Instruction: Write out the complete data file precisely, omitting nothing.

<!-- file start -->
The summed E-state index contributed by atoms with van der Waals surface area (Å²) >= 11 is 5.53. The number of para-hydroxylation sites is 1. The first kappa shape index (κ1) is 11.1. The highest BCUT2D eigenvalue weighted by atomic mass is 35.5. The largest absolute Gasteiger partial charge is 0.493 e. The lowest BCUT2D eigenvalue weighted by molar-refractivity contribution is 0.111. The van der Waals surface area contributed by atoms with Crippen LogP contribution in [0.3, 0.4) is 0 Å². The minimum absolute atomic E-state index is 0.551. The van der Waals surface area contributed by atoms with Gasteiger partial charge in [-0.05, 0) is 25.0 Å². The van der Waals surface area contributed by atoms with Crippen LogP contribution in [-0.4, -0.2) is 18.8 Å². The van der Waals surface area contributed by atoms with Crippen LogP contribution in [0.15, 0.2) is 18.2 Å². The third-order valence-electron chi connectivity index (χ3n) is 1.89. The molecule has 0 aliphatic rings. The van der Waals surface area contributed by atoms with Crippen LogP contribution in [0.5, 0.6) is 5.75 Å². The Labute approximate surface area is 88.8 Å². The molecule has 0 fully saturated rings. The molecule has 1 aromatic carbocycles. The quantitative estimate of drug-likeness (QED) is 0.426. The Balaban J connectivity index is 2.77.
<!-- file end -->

The summed E-state index contributed by atoms with van der Waals surface area (Å²) >= 11 is 5.53. The number of para-hydroxylation sites is 1. The first kappa shape index (κ1) is 11.1. The highest BCUT2D eigenvalue weighted by atomic mass is 35.5. The largest absolute Gasteiger partial charge is 0.493 e. The lowest BCUT2D eigenvalue weighted by molar-refractivity contribution is 0.111. The van der Waals surface area contributed by atoms with Crippen LogP contribution in [0.3, 0.4) is 0 Å². The minimum absolute atomic E-state index is 0.551. The van der Waals surface area contributed by atoms with Gasteiger partial charge in [-0.05, 0) is 25.0 Å². The van der Waals surface area contributed by atoms with Crippen LogP contribution in [-0.4, -0.2) is 18.8 Å². The van der Waals surface area contributed by atoms with Crippen LogP contribution in [0.15, 0.2) is 18.2 Å². The third-order valence-electron chi connectivity index (χ3n) is 1.89. The molecule has 0 aliphatic rings. The van der Waals surface area contributed by atoms with Crippen LogP contribution in [0.5, 0.6) is 5.75 Å². The Labute approximate surface area is 88.8 Å². The molecule has 0 fully saturated rings. The molecule has 1 aromatic carbocycles. The quantitative estimate of drug-likeness (QED) is 0.426. The Balaban J connectivity index is 2.77.